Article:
Electrophysiological Patterns of Guillain Barre Syndrome in Iraqi Children...A Hospital Based Study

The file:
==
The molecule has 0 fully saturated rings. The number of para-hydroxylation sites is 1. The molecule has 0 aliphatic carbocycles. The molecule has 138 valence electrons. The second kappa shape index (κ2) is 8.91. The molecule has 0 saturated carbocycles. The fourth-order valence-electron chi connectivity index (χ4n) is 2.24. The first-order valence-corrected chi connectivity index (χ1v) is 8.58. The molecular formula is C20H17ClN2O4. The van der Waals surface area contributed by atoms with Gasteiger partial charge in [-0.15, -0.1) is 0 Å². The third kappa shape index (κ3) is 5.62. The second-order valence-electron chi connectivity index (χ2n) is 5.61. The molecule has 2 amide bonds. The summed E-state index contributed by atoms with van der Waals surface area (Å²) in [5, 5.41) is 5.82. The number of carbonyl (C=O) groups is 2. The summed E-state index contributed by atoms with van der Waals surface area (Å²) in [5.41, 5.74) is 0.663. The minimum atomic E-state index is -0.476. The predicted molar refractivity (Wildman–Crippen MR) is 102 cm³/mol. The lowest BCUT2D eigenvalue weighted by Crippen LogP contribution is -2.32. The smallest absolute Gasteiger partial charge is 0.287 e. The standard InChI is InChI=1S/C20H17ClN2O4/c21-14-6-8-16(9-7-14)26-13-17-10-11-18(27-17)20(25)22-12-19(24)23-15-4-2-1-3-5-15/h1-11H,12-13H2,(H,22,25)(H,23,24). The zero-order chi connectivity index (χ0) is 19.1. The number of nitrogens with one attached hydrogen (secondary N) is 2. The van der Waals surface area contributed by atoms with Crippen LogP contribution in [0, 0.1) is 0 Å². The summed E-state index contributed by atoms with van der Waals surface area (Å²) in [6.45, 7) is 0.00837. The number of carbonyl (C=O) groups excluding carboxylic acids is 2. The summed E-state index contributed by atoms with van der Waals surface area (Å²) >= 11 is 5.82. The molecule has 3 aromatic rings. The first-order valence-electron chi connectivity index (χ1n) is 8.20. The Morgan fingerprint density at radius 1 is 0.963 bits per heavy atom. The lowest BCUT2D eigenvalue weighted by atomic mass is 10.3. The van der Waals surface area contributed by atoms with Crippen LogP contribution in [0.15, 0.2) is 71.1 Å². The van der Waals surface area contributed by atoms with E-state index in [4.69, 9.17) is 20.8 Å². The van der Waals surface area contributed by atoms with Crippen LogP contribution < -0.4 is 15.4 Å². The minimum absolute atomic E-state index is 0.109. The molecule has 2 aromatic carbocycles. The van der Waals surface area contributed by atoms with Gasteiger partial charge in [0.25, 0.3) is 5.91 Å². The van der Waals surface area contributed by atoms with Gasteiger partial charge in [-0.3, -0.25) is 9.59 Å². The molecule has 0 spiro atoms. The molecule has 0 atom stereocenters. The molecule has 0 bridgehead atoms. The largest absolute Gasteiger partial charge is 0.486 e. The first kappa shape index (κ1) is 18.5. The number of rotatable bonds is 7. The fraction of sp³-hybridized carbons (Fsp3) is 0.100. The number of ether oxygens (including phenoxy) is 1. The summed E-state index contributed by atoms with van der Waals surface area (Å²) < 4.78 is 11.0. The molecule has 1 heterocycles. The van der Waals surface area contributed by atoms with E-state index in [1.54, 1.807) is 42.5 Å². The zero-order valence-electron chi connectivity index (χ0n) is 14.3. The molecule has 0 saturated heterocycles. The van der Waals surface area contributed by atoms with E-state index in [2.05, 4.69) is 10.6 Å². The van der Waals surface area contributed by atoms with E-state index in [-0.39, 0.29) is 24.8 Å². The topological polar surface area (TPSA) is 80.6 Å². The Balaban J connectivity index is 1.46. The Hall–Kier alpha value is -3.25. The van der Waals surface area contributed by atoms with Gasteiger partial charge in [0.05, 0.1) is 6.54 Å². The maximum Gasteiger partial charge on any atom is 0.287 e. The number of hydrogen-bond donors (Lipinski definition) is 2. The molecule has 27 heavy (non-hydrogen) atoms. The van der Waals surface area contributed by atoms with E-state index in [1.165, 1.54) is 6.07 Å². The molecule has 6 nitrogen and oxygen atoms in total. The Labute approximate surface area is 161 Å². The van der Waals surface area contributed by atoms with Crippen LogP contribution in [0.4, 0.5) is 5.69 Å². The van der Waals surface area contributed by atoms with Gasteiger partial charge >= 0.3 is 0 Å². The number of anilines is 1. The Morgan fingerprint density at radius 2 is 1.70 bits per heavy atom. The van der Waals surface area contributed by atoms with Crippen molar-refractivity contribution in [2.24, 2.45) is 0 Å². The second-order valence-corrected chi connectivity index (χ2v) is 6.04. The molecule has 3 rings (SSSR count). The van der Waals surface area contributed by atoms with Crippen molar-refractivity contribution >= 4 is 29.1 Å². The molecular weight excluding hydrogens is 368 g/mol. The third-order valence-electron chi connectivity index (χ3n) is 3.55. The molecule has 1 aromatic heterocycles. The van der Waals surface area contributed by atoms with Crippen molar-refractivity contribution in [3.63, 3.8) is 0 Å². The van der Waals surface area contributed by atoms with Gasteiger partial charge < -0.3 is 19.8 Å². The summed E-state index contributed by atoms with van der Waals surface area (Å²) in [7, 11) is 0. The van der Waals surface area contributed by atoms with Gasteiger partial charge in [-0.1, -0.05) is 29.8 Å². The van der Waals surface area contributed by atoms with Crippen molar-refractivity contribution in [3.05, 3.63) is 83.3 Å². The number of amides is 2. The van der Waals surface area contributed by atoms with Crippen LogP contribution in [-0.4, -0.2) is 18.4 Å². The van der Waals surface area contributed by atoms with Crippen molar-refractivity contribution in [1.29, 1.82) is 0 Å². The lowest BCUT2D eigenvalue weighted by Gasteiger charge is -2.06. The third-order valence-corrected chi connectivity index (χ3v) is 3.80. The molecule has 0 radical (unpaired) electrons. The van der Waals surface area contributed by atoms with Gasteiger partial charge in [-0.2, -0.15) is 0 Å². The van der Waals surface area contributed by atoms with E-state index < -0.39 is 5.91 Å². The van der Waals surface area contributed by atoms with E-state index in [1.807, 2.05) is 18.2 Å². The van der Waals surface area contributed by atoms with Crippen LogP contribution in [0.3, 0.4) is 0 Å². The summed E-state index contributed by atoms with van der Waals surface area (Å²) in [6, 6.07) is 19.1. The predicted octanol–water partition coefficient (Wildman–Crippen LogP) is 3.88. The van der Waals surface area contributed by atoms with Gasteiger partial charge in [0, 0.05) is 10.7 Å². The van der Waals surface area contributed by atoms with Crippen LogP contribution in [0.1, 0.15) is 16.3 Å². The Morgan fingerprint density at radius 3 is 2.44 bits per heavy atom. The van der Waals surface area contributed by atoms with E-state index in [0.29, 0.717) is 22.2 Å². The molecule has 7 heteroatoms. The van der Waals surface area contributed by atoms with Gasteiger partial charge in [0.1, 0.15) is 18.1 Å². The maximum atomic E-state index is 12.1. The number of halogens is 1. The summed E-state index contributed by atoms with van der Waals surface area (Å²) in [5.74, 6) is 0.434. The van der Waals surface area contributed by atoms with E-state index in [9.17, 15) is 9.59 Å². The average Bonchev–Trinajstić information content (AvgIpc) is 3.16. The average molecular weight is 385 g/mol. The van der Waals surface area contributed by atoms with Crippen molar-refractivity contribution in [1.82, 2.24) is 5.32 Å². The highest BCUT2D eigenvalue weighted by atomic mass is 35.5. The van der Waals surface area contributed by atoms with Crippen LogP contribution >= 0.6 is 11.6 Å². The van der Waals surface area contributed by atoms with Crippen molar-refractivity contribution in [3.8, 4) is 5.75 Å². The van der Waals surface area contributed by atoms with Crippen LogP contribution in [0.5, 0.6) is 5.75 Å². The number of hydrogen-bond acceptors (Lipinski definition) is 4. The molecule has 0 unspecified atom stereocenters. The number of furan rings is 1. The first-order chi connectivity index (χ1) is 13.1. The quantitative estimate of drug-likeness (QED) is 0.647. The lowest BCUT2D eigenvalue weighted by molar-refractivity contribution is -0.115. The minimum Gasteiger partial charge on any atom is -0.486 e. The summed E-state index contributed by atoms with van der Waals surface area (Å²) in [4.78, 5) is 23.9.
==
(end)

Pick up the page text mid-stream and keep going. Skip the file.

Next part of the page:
ABSTRACT:BACKGROUND:Guillain-Barre syndrome (GBS) is an acute idiopathic progressive ascending weakness and considered the most common cause of acute flaccid paralysis in healthy infants and children. It is now known to be a heterogeneous syndrome with several variant forms. In addition to the demyelinating form, which is the most common type, axonal forms of GBS are now well recognized.OBJECTIVE:To estimate frequency, demographics, clinical characteristics and complications of GBS subtypes from nerve conductive study (NCS) and electromyography (EMG) in patients were admitted to Children Welfare Teaching Hospital.PATIENTS& METHODS:Fifty three children with GBS admitted to Children Welfare Teaching Hospital Medical City-Baghdad from January 2009 till August 2010 was enrolled in this study. Clinical data were obtained; electrophysiological studies (NCS, EMG) were performed to determine GBS subtypes.RESULT:Out of 53 children studied, eleven patients (20.6%) were diagnosed as axonal subtype and 42 (79.4%) were of demyelinating subtype.Axonal subtype was more frequent in rural than urban (8/11 patients 72.7% and 3/11 patients 27.3% respectively), where as demyelinating subtype was more frequent in urban residency compared to rural area (33/42 patients 78.6% and 9/42 patients 21.4% respectively) with a P value=0.0025.Although gastroenteritis was higher in axonal subtype (3/11 patients 27.3%) compared to only (5/42 patients, 11.9%) in demyelinating subtype, it did not reach the statistical significant. History of upper respiratory tract infection was reported more in demyelinating compared to axonal subtype (25/42 patients 59.6% and 3/11 patients 27.7% respectively).Cranial nerve involvement was found in 8 patients (72.7%) of the axonal subtype while it was found in 24 patients (57.1%) of demyelinating subtype.Respiratory failure was reported as complication in 4 patients (36.4%) of axonal subtype, compared to 7 patients (16.7%) of demyelinating subtype. Ventilator support was recorded in 3 patients (27.3%) of axonal, compared to only 1 patient (2.4%) in demyelinating subtype (p value=0.024).CONCLUSION:The demyelinating subtype was the predominant type of GBS followed by the axonal. Gastroenteritis was the predominant recorded antecedent event in axonal subtype and more frequent in rural residency. Cranial nerves involvement was reported more frequently in axonal subtype and has been a significant factor for future assisted ventilation..